Inside the Heads of Generation Z
The British consulting firm OC&C Strategy Consultants has carried out an international study on the attitudes and shopping habits of Generation Z, identifying numerous possibilities for companies to score points with this new generation of consumers.
Who is Generation Z?
All those born between 1998 and 2016 are considered to be Generation Z. Their lifetime has so far been marked by social media, international conflicts and rapid technological change. Despite their young age, they account for over 7 per cent of global household spending today.
Homogenization or Individualisation?
The study shows that Generation Z is internationally more homogenous than any other age group before it. The internet, and especially social media, has facilitated the exchange of ideas, and this has led to a homogenization of attitudes and behaviour.
At the same time, however, many young people are actively seeking individualisation. Members of Generation Z want to stand out on the stage that is the internet. 23 per cent consider individual views and opinions to be very important, while 16 per cent attach great importance to a unique style. They consequently value personalised offerings from companies, especially in the area of clothing and cosmetics.
Influence and Be Influenced
The life choices of the younger generation have been influenced more strongly by social media than any generation before. At the same time however, users also contribute to the discourse on their own platforms - via social media and customer reviews. This tendency has an impact on how young customers make purchasing decisions: Generation Z uses numerous sources of information, most of which can be found online.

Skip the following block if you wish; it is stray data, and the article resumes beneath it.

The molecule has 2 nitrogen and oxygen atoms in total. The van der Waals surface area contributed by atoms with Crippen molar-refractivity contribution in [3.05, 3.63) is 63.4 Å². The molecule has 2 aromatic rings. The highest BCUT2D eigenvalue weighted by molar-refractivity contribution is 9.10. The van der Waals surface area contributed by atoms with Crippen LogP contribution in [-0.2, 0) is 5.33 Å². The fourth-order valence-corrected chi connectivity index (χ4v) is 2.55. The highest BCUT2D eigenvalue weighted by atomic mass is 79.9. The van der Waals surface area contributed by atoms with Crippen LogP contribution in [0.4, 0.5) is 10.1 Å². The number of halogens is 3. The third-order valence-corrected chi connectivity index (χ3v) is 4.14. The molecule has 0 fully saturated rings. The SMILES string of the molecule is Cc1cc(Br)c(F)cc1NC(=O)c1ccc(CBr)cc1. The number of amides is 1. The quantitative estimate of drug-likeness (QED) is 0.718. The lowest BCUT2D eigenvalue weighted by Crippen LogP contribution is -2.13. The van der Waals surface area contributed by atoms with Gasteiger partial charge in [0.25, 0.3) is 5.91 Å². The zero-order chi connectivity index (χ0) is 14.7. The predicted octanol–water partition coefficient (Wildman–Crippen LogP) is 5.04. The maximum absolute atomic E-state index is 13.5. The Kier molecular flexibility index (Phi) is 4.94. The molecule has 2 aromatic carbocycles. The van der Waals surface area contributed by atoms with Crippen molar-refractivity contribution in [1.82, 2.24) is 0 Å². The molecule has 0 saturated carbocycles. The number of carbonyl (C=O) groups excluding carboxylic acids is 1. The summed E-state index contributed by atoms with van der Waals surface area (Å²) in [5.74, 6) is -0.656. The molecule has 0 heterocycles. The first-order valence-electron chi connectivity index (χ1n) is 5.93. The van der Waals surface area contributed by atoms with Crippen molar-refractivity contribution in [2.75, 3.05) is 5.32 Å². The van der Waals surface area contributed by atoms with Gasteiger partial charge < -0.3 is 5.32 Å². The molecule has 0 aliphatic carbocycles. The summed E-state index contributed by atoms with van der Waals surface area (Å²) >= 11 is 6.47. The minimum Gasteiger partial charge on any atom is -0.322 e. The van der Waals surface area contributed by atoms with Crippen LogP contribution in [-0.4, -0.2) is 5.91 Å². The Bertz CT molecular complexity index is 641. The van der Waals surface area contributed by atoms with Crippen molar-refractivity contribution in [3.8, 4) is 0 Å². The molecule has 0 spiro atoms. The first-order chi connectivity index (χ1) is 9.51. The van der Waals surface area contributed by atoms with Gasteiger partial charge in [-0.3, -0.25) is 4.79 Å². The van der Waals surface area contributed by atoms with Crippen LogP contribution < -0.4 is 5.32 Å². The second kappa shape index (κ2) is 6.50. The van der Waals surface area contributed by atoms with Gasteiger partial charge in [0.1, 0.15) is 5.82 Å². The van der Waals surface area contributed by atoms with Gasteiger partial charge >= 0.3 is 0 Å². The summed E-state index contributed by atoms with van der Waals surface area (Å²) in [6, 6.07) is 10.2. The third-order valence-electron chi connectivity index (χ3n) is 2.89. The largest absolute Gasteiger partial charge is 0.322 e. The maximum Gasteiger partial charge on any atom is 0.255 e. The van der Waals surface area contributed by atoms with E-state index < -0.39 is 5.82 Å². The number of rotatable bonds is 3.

A Demanding Generation - Also in Terms of Ethics
Although the price and quality of products remain deciding factors when making purchases, numerous secondary criteria become key: style, sustainability, uniqueness and flexibility. The focus has changed, and the younger generation is ready to research in order to get the information they want. In addition, Generation Z is increasingly willing to spend money on experiences rather than on material goods.
When it comes to social responsibility, Generation Z is no more ethically committed than its predecessors, the Millennials, but has a different focus. The most important issues for them are animal welfare, equality, tolerance and human rights.
What This Means for Companies
In around ten years, one-third of all consumers worldwide will belong to Generation Z. Companies face a tough battle for the attention of this age group. According to OC&C, companies that identify their target customers not only on the basis of geographical and age criteria, but also find and specifically target subgroups on the Internet can be more effective.
In terms of individualisation, products which are unique, but still follow certain trends can be lucrative. Furthermore, companies can build communities around their brands and become active on social media platforms to satisfy their young consumers' thirst for information, thus turning shopping into an experience. The Brands that are willing to tell a story are going to be particularly successful.
Source: OC&C Strategy Consultants, photo: CandyBox Images - stock.adobe.com